Oil prices have slumped from around $100 a barrel in mid-2014 to under $30 a barrel earlier this year. But the turnaround may finally be here. Brent crude has jumped by around 45% to more than $40 a barrel in just a few weeks. The fundamentals, while hardly suggesting that prices will rocket anytime soon, are looking more encouraging.
There has been a definite shift in oil market psychology, says Julian Lee on Bloomberg.com. Late last year it was clear that ever-rising US oil inventories were the key driver of prices. But in recent weeks it has been a different story. Stockpiles have kept climbing to new record highs, but "the weekly changes are no longer making prices fall". Investors' focus appears to have shifted "from an immediate surfeit of the black stuff to a possible future shortage".
That shortage will be long time coming, but the market glut does look set to abate. There has been talk of a production freeze by key oil market players, including Saudi Arabia and Russia, although discussions are unlikely to start for some time, and Iran has said it won't join a freeze. More importantly, however, "the long-awaited fall in US output seems to be gathering pace", says Lee. Output has fallen in the past six of seven weeks and should keep sliding. The number of active US oil rigs hasfallen to 480 in the week to 11 March, the lowest weekly tally on record.
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According to the International Energy Agency (IEA), a Paris-based forecaster, non-Opec output could decline by 750,000 barrels per day this year, 25% more than it had previously forecast. Meanwhile, the huge output increase predicted when Iranian oil returned to the global market has not materialised. Up to 500,000 additional barrels a day had been pencilled in, but in February the daily increase was just 220,000. Iran had already been exporting "a considerable part of its excess productionvia Iraq", according to Michael Hulme of Carmignac.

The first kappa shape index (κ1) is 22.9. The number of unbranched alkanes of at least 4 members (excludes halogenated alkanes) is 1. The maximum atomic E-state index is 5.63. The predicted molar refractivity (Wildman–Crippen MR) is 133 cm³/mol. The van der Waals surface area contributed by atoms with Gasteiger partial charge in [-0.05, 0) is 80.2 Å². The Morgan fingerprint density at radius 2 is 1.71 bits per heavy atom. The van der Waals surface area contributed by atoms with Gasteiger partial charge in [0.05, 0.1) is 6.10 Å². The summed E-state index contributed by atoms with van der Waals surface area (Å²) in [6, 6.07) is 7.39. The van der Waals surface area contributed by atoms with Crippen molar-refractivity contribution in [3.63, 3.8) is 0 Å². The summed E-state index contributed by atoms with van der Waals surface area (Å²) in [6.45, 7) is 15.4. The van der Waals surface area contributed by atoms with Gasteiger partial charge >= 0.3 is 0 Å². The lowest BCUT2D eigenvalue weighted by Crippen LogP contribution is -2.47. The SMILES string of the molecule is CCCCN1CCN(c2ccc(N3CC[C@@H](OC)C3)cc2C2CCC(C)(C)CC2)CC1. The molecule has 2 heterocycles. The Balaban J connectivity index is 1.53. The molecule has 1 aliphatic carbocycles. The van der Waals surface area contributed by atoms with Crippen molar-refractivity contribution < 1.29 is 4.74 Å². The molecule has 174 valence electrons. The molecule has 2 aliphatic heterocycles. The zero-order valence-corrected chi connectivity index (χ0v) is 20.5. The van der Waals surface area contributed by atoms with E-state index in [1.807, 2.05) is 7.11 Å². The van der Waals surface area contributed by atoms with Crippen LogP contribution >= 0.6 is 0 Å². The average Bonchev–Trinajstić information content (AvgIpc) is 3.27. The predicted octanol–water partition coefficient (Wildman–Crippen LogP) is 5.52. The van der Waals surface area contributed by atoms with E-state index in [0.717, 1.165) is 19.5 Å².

Global demand growth should add 1.2% to overall oil demand in 2016. Global population growth means that 80 million more people per year consume it. With supply set to shrink by more than 0.7% of global annual output, the glut should gradually subside. It will be some time before the market comes back into balance, however. The IEA says it isn't sure "when in 2017" this will occur. But with the fundamentals improving, "for prices, there may be light at the end of what has been a long, dark tunnel".
Andrew is the editor of MoneyWeek magazine. He grew up in Vienna and studied at the University of St Andrews, where he gained a first-class MA in geography & international relations.
After graduating he began to contribute to the foreign page of The Week and soon afterwards joined MoneyWeek at its inception in October 2000. He helped Merryn Somerset Webb establish it as Britain’s best-selling financial magazine, contributing to every section of the publication and specialising in macroeconomics and stockmarkets, before going part-time.
His freelance projects have included a 2009 relaunch of The Pharma Letter, where he covered corporate news and political developments in the German pharmaceuticals market for two years, and a multiyear stint as deputy editor of the Barclays account at Redwood, a marketing agency.
Andrew has been editing MoneyWeek since 2018, and continues to specialise in investment and news in German-speaking countries owing to his fluent command of the language.
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